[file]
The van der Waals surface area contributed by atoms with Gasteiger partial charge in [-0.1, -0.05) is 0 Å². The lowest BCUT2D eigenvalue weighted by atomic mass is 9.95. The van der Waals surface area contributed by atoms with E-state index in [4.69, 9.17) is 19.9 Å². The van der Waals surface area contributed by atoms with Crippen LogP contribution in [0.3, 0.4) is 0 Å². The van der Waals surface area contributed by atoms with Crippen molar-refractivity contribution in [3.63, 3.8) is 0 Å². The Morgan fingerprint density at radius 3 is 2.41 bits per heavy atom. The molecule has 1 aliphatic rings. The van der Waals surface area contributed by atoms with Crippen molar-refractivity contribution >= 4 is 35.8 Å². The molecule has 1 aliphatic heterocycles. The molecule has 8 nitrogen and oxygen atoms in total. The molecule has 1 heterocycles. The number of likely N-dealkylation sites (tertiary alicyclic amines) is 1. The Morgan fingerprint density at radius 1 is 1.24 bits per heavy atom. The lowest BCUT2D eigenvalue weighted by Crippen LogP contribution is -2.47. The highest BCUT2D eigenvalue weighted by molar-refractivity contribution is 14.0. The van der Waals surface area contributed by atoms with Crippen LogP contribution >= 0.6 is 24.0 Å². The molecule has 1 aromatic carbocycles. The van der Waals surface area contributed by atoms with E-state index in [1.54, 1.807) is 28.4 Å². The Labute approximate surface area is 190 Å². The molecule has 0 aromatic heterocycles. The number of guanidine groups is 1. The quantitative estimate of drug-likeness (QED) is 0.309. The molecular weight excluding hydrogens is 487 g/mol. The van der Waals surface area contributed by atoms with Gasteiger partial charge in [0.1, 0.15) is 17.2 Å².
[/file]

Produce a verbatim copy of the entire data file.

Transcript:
The van der Waals surface area contributed by atoms with Gasteiger partial charge in [-0.1, -0.05) is 0 Å². The lowest BCUT2D eigenvalue weighted by atomic mass is 9.95. The van der Waals surface area contributed by atoms with E-state index in [4.69, 9.17) is 19.9 Å². The van der Waals surface area contributed by atoms with Crippen LogP contribution in [0.3, 0.4) is 0 Å². The van der Waals surface area contributed by atoms with Crippen molar-refractivity contribution in [3.63, 3.8) is 0 Å². The Morgan fingerprint density at radius 3 is 2.41 bits per heavy atom. The molecule has 1 aliphatic rings. The van der Waals surface area contributed by atoms with Crippen molar-refractivity contribution >= 4 is 35.8 Å². The molecule has 1 aliphatic heterocycles. The molecule has 8 nitrogen and oxygen atoms in total. The molecule has 1 heterocycles. The number of likely N-dealkylation sites (tertiary alicyclic amines) is 1. The Morgan fingerprint density at radius 1 is 1.24 bits per heavy atom. The lowest BCUT2D eigenvalue weighted by Crippen LogP contribution is -2.47. The highest BCUT2D eigenvalue weighted by molar-refractivity contribution is 14.0. The van der Waals surface area contributed by atoms with Crippen LogP contribution >= 0.6 is 24.0 Å². The molecule has 1 aromatic carbocycles. The van der Waals surface area contributed by atoms with E-state index in [1.54, 1.807) is 28.4 Å². The Labute approximate surface area is 190 Å². The molecule has 0 aromatic heterocycles. The number of guanidine groups is 1. The quantitative estimate of drug-likeness (QED) is 0.309. The molecular weight excluding hydrogens is 487 g/mol. The van der Waals surface area contributed by atoms with Gasteiger partial charge in [0.1, 0.15) is 17.2 Å².